History tells us some players at the 111th U.S.
Amateur will be PGA Tour stars of the future
iven that there will be free admission and no
bothersome ropes to stand behind, golf fans who
attend the upcoming 2011 U.S. Amateur Championship
at Erin Hills will have the chance to follow, closely, the big
stars of golf’s near future. Previous winners include such
luminaries of the sport as Phil Mickelson and Justin
Leonard, Matt Kuchar and Scott Verplank, Mark O'Meara
and Hal Sutton and Tiger Woods, Tiger Woods and Tiger
Woods, who ruled the event from 1994 through ‘96.
They could wind up following the next Colt Knost,
Richie Ramsay or Nick Flanagan, all of whom won the
Amateur in recent years but have not made much of an
Or they could follow the next Jhonattan Vegas, a semifinalist at the 2007 Amateur who has absolutely made an
impact on the pro game.
To reference an old cliché, that’s golf.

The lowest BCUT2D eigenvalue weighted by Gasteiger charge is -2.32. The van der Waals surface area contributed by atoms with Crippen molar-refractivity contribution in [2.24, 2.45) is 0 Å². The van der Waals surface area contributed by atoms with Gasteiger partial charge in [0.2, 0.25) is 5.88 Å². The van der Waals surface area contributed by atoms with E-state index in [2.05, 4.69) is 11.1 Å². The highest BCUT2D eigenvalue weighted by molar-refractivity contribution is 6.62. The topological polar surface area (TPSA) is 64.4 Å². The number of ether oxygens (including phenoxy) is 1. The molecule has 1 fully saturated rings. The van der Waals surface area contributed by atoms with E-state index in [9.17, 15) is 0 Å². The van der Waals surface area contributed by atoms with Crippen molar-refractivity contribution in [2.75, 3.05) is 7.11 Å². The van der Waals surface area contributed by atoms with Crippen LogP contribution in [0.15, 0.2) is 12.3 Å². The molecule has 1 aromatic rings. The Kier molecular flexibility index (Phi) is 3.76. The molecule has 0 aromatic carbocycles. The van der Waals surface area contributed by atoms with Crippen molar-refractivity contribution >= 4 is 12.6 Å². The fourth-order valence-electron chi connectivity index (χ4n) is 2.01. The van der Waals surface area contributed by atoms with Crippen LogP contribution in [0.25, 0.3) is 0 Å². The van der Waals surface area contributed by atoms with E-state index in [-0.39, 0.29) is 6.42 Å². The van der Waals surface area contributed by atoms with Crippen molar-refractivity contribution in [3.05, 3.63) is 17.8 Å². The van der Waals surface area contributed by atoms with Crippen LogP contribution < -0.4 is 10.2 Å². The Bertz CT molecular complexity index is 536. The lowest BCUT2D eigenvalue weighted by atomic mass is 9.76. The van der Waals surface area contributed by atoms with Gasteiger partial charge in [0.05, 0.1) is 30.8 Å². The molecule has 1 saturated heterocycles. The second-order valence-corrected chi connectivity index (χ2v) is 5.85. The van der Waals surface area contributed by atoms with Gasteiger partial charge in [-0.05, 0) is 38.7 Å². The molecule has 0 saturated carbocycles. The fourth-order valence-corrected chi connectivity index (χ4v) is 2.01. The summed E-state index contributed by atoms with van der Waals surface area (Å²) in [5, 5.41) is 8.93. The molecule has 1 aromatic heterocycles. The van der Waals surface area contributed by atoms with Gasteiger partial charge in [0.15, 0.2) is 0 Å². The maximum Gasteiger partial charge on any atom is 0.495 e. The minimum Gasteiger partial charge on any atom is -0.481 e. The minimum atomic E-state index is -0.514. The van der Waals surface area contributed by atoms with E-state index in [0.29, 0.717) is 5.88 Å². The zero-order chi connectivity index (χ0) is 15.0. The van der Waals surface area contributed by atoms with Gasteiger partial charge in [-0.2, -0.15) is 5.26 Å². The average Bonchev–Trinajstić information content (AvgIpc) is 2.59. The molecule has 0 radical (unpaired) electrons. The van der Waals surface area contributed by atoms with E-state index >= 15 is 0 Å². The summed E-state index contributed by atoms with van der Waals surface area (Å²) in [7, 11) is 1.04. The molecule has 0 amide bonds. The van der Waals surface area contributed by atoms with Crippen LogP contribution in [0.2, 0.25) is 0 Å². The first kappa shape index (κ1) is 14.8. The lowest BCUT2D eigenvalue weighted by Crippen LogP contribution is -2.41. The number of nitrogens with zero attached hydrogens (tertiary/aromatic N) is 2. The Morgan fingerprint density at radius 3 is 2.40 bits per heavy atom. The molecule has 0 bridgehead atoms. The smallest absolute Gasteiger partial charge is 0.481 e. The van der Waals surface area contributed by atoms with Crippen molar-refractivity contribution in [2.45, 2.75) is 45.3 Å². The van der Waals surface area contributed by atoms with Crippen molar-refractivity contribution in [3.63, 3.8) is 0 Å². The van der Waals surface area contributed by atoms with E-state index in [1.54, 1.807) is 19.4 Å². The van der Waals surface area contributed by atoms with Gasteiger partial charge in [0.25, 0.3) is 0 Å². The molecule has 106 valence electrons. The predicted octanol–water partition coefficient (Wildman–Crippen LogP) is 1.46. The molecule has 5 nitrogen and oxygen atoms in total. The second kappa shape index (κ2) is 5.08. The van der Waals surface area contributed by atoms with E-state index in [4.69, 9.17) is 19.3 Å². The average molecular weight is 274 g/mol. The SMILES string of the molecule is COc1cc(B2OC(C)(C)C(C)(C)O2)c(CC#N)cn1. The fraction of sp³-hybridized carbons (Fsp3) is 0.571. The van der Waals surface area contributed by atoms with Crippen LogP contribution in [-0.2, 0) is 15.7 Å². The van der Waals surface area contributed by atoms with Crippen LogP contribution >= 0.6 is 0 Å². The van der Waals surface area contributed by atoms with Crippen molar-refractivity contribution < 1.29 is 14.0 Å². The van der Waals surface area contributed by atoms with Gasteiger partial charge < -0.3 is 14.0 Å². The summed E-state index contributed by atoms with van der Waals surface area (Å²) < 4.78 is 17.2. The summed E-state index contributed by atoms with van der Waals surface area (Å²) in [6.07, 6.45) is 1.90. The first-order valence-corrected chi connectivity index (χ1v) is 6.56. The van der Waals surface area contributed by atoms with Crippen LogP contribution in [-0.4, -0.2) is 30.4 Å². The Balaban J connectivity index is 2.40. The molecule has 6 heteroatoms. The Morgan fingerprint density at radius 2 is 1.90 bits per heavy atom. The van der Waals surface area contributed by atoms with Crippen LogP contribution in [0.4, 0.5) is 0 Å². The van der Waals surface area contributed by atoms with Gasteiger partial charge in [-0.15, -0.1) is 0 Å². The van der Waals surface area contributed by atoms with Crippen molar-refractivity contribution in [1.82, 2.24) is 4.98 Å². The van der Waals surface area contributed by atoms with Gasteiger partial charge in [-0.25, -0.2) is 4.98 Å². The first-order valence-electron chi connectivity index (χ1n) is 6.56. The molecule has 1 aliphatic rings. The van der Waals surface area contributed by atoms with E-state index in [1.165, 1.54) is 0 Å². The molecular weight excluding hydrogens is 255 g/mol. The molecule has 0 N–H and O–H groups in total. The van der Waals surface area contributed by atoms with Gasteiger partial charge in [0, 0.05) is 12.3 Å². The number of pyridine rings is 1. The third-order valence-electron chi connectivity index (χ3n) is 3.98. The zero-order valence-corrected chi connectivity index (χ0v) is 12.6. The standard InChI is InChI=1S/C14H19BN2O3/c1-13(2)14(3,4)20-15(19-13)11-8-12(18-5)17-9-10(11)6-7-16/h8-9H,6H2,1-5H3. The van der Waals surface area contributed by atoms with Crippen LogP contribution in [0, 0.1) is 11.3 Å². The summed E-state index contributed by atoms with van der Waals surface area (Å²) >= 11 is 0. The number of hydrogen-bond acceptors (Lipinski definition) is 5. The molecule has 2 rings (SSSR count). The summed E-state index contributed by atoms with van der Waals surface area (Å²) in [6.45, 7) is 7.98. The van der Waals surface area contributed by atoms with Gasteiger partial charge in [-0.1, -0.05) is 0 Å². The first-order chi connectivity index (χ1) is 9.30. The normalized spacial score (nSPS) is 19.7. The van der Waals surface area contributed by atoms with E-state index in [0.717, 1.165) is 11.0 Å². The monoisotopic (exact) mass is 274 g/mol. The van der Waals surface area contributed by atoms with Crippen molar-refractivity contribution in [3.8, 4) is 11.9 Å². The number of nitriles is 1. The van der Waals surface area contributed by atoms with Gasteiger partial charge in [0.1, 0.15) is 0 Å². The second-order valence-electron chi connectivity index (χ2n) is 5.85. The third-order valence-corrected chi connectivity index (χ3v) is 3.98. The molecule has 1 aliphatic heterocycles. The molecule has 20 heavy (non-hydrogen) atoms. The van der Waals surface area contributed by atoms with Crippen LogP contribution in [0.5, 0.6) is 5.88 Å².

Still, whether or not this year’s U.S. Amateur champion
becomes the game’s Next Big Thing, there will be a number
of players in the event who will make a living in professional
golf, said the USGA’s Ben Kimball, and there will be no
better chance to get a sneak peak at the game’s future.
Want proof? Kimball offers the number of amateurs who
qualified for this year’s U.S. Open as evidence that, to
paraphrase the slogan, these guys have game, too.
“There are probably 20 to 25 players I could rattle right
off the top of my head that are going to be making that
jump” to professional golf, he said – to the Nationwide
Tour if not the PGA tour. “For the fans, golf fans in Wis-
consin, if they want to get a look at golf’s next generation,
they ought to get out to Erin Hills.”
Rich Tock, Erin Hills’ director of golf, made the same
point. Fans who elect to follow a match between, say, the
No. 2 player from Oklahoma State and the top player
from the University of Texas will likely be guaranteed
The days of the 50-year-old amateur who sells insurance
by day and plays tournament golf on weekends are
largely gone, Tock said. The amateur field will include the
finest college players in the land, many of whom have
their eyes set on the PGA Tour prize down the road.
Take the highly touted Peter Uihlein, the 2010 U.S.
Amateur champion at Chambers Bay GC in Washington,
who will be in Wisconsin to de-
fend his title.